The Seventh Circuit Court of Appeals affirmed the district court’s ruling.

In Boyd v. ConAgra Foods, Inc., Nos. 16-1763 and 16-3443 (8th Cir. 2018), James Boyd, a former employee of ConAgra Foods, Inc., brought this action under ERISA.  Boyd seeks to recover severance benefits under an ERISA plan that guarantees these benefits when ConAgra, in certain circumstances, materially reduces an employee’s position, duties, or responsibilities.  Boyd alternatively claims that ConAgra breached its fiduciary duty by misleading him about his employment.  The district court granted ConAgra summary judgment on these claims and then granted Boyd his attorney’s fees, pursuant to the plan’s terms.

The Eighth Circuit Court of Appeals (the “Court”) affirmed the district court’s rulings.  As to the claim to recover benefits, the Court said that ConAgra’s decision to not pay the severance benefits is entitled to a deferential review.  The Court found that ConAgra’s decision was reasonable, and held that ConAgra did not abuse its discretion in denying Boyd’s claim for the benefits.  As to the claim of breach of fiduciary duty, the Court said that .Boyd did not show that he reasonably relied, to his detriment, on any material misrepresentation or omission.

In Ellis v. Fidelity Management Trust Company, No. 17-1693 (1st Cir. 2018), Plaintiffs James Ellis and William Perry brought a certified class action under ERISA, alleging that Fidelity Management Trust Company (“Fidelity”), the fiduciary for a fund (namely, the Barnes & Noble 401(k) plan) in which plaintiffs had invested, breached its duties of loyalty and prudence in managing the fund.  Fidelity was awarded summary judgment by the district court, and the plaintiffs appealed.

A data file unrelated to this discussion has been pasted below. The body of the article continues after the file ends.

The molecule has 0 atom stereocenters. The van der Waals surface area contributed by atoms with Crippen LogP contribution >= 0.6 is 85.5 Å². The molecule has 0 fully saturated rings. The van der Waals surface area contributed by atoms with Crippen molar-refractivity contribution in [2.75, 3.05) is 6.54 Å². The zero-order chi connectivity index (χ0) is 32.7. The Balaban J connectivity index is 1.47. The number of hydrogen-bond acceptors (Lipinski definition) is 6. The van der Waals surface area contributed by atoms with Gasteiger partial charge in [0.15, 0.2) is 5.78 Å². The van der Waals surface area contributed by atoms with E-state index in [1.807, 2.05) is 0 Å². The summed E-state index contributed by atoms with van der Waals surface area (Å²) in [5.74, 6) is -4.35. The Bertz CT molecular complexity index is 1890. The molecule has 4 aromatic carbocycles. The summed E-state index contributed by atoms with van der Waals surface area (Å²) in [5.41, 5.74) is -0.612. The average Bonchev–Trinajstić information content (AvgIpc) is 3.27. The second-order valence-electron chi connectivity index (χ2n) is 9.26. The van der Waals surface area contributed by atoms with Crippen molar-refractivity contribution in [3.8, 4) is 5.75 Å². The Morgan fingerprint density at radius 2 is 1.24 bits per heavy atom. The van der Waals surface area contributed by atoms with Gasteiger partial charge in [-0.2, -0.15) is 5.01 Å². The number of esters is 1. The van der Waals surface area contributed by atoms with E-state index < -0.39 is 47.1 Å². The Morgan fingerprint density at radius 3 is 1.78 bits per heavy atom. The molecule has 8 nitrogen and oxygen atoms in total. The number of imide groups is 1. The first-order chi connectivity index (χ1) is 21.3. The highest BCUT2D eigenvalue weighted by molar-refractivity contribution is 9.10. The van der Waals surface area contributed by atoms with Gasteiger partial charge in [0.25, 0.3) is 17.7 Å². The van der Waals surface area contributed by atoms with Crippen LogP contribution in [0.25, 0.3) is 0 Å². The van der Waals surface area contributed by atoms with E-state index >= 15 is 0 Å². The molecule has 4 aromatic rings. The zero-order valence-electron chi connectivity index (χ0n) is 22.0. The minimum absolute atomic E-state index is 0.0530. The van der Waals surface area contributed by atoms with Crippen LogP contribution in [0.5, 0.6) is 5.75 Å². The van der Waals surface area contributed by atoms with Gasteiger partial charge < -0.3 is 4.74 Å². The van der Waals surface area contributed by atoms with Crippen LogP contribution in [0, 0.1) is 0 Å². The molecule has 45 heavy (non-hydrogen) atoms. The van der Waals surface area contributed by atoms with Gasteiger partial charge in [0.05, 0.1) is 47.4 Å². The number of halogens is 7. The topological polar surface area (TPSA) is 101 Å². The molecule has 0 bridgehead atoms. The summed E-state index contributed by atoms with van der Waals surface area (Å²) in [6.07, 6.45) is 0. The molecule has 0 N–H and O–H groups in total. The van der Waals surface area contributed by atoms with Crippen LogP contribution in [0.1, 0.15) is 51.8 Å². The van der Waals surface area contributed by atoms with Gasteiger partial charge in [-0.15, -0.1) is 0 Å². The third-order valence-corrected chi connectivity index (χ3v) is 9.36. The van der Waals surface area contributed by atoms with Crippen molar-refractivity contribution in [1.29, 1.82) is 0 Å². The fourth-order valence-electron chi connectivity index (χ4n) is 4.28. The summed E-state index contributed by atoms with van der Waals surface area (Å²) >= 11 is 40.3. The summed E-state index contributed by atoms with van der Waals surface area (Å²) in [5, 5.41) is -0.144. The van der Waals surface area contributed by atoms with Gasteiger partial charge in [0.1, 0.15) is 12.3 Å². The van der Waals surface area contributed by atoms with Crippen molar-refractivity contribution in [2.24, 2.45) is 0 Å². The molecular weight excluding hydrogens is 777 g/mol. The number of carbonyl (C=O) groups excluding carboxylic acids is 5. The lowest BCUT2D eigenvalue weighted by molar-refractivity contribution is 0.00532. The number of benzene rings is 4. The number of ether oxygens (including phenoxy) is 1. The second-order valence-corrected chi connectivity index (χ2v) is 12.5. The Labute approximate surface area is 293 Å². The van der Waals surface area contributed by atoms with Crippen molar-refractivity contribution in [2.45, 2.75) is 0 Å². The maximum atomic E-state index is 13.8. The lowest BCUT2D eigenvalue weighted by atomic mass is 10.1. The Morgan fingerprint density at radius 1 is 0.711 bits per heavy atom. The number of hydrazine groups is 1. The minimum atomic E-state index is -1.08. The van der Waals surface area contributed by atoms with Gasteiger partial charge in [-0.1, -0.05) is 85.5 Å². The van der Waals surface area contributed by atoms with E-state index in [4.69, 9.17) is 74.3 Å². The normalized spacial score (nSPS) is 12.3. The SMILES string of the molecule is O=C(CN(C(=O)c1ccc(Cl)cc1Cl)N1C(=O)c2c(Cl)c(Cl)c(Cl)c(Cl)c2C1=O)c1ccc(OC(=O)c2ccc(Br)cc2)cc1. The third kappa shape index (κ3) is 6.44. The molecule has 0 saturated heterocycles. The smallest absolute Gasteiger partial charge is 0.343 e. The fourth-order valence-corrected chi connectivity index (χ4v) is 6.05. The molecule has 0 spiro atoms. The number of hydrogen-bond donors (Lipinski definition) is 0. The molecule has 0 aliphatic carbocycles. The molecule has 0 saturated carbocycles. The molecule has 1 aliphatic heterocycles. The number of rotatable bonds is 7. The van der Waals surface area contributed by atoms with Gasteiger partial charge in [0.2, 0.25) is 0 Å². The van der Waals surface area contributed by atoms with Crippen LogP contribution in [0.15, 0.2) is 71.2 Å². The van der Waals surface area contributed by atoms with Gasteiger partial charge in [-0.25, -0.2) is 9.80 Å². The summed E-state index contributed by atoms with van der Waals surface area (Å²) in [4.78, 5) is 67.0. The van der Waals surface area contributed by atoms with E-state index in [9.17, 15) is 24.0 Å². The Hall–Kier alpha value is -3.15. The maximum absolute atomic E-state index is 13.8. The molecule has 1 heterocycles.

In reviewing the case, the First Circuit Court of Appeals (the “Court”) ruled that, because the district court correctly concluded that plaintiffs failed to adduce evidence necessary to proceed to trial, the district court’s award of summary judgment is affirmed.

In so ruling, the Court said that, though the record in this matter is voluminous, the essential issues are relatively straightforward.  Plaintiffs failed to adduce evidence after ample discovery that would have provided reasonable, non-speculative support for their claims of disloyalty or imprudence.  The record shows, instead, an alignment between the interests of Fidelity and the fund participants, and an investment strategy that lacked not prudence, but rather, a crystal ball.  The district court applied the correct legal test in its evaluation of the evidence.